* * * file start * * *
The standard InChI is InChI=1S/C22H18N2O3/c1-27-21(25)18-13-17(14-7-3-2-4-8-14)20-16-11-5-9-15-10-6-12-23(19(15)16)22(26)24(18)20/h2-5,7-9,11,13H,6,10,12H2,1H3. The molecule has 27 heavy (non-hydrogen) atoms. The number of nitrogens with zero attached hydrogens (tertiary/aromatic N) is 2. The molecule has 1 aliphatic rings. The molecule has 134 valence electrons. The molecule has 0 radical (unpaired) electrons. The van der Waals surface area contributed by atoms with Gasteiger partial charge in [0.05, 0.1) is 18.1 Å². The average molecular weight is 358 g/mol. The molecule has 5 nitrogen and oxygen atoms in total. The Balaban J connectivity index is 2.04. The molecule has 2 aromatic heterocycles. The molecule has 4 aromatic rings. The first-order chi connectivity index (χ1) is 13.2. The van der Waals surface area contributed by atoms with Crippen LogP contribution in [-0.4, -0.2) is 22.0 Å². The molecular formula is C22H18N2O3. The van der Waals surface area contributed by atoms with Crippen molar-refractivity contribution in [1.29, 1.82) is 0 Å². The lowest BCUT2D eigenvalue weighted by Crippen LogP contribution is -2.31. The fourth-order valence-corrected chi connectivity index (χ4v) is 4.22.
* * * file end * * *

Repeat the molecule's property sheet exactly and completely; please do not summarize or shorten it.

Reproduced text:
The standard InChI is InChI=1S/C22H18N2O3/c1-27-21(25)18-13-17(14-7-3-2-4-8-14)20-16-11-5-9-15-10-6-12-23(19(15)16)22(26)24(18)20/h2-5,7-9,11,13H,6,10,12H2,1H3. The molecule has 27 heavy (non-hydrogen) atoms. The number of nitrogens with zero attached hydrogens (tertiary/aromatic N) is 2. The molecule has 1 aliphatic rings. The molecule has 134 valence electrons. The molecule has 0 radical (unpaired) electrons. The van der Waals surface area contributed by atoms with Gasteiger partial charge in [0.05, 0.1) is 18.1 Å². The average molecular weight is 358 g/mol. The molecule has 5 nitrogen and oxygen atoms in total. The Balaban J connectivity index is 2.04. The molecule has 2 aromatic heterocycles. The molecule has 4 aromatic rings. The first-order chi connectivity index (χ1) is 13.2. The van der Waals surface area contributed by atoms with Crippen LogP contribution in [-0.4, -0.2) is 22.0 Å². The molecular formula is C22H18N2O3. The van der Waals surface area contributed by atoms with Crippen molar-refractivity contribution in [1.29, 1.82) is 0 Å². The lowest BCUT2D eigenvalue weighted by Crippen LogP contribution is -2.31. The fourth-order valence-corrected chi connectivity index (χ4v) is 4.22.